Definitions

from The American Heritage® Dictionary of the English Language, 5th Edition.

  • adjective Appreciative of benefits received; thankful.
  • adjective Expressing gratitude.
  • adjective Affording pleasure or comfort; agreeable.

from The Century Dictionary.

  • Pleasing to the mind or the senses; agreeable; gratifying; affording pleasure.
  • Betokening or expressing gratitude; denoting thankfulness.
  • Feeling kindly or tenderly on account of a favor or favors bestowed; disposed to acknowledge and repay benefits.
  • Synonyms Grateful, Thankful, beholden. Grateful is preferred when we speak of the general character of a person's mind: as, a man of a grateful disposition; an ungrateful wretch. Grateful often expresses the feeling, and the readiness to manifest the feeling by acts, even a long time after the rendering of the favor; thankful refers rather to the immediate acknowledgment of the favor by words. The same distinction is found in the negative forms, ungrateful, unthankful, thankless. Thankful is often loosely used for relieved or glad, where the thanks, if rendered, would be given to a merciful or helping Providence: as, I am thankful for my escape.

from the GNU version of the Collaborative International Dictionary of English.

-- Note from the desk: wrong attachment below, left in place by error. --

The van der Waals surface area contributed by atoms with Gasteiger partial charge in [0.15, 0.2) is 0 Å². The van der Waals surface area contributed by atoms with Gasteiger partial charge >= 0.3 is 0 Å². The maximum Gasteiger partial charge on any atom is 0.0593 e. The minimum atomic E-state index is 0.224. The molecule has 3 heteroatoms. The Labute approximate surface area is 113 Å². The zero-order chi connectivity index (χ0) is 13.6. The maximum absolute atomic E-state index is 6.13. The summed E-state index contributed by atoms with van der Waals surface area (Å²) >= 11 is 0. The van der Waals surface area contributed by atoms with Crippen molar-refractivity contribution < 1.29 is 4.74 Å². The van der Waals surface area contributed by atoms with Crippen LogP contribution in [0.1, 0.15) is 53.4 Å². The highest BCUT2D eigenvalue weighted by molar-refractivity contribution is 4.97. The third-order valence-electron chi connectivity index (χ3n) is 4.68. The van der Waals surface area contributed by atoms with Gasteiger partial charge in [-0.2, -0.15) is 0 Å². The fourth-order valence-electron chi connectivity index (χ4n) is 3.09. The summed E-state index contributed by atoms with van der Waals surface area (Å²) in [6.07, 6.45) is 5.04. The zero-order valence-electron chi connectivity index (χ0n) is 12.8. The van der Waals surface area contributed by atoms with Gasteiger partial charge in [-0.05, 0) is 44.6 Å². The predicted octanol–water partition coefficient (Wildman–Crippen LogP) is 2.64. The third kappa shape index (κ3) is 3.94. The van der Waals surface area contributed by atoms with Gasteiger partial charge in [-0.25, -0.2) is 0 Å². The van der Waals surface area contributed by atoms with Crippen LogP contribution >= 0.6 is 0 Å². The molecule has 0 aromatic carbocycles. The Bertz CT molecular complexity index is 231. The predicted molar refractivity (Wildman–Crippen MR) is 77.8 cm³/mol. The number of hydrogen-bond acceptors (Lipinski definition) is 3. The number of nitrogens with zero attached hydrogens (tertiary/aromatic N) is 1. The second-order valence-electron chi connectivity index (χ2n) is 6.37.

• adjective Having a due sense of benefits received; kindly disposed toward one from whom a favor has been received; willing to acknowledge and repay, or give thanks for, benefits.
  • adjective Affording pleasure; pleasing to the senses; gratifying; delicious.

from Wiktionary, Creative Commons Attribution/Share-Alike License.

  • adjective Showing appreciation, being thankful.
  • adjective Recognizing the importance of a source of pleasure.
  • adjective Pleasing, welcome.

from WordNet 3.0 Copyright 2006 by Princeton University. All rights reserved.

  • adjective feeling or showing gratitude
  • adjective affording comfort or pleasure

Etymologies

from The American Heritage® Dictionary of the English Language, 4th Edition

[From obsolete grate, pleasing, from Latin grātus; see gwerə- in Indo-European roots.]

from Wiktionary, Creative Commons Attribution/Share-Alike License

grate +‎ -ful, from Latin gratus ("pleasing, agreeable") + -ful.

Examples

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Comments

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  • in the sense of idiomatic

    March 12, 2008